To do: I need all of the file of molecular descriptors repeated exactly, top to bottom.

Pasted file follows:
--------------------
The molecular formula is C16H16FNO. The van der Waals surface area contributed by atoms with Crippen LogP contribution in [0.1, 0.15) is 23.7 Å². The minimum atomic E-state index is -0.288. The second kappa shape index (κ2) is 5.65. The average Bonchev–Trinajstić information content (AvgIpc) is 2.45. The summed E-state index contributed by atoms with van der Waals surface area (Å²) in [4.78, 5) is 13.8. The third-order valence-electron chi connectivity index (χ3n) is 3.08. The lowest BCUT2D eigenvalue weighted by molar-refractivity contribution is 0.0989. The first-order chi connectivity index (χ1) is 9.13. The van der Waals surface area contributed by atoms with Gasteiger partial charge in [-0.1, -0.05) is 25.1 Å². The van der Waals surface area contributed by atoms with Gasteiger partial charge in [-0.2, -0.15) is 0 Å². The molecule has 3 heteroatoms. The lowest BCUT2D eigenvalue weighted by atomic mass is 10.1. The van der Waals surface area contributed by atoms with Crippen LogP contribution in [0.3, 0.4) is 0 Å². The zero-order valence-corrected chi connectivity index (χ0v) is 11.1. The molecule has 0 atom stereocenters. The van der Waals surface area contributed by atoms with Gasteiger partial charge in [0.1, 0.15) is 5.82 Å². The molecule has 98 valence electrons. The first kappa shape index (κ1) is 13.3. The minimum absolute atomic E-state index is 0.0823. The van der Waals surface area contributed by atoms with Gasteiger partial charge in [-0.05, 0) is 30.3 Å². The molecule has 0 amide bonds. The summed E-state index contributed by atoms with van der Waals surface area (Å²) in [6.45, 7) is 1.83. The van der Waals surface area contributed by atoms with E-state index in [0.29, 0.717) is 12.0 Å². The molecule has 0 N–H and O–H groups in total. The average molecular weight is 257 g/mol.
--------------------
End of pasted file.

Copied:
The molecular formula is C16H16FNO. The van der Waals surface area contributed by atoms with Crippen LogP contribution in [0.1, 0.15) is 23.7 Å². The minimum atomic E-state index is -0.288. The second kappa shape index (κ2) is 5.65. The average Bonchev–Trinajstić information content (AvgIpc) is 2.45. The summed E-state index contributed by atoms with van der Waals surface area (Å²) in [4.78, 5) is 13.8. The third-order valence-electron chi connectivity index (χ3n) is 3.08. The lowest BCUT2D eigenvalue weighted by molar-refractivity contribution is 0.0989. The first-order chi connectivity index (χ1) is 9.13. The van der Waals surface area contributed by atoms with Gasteiger partial charge in [-0.1, -0.05) is 25.1 Å². The van der Waals surface area contributed by atoms with Gasteiger partial charge in [-0.2, -0.15) is 0 Å². The molecule has 3 heteroatoms. The lowest BCUT2D eigenvalue weighted by atomic mass is 10.1. The van der Waals surface area contributed by atoms with Crippen LogP contribution in [0.3, 0.4) is 0 Å². The zero-order valence-corrected chi connectivity index (χ0v) is 11.1. The molecule has 0 atom stereocenters. The van der Waals surface area contributed by atoms with Gasteiger partial charge in [0.1, 0.15) is 5.82 Å². The molecule has 98 valence electrons. The first kappa shape index (κ1) is 13.3. The minimum absolute atomic E-state index is 0.0823. The van der Waals surface area contributed by atoms with Gasteiger partial charge in [-0.05, 0) is 30.3 Å². The molecule has 0 amide bonds. The summed E-state index contributed by atoms with van der Waals surface area (Å²) in [6.45, 7) is 1.83. The van der Waals surface area contributed by atoms with E-state index in [0.29, 0.717) is 12.0 Å². The molecule has 0 N–H and O–H groups in total. The average molecular weight is 257 g/mol.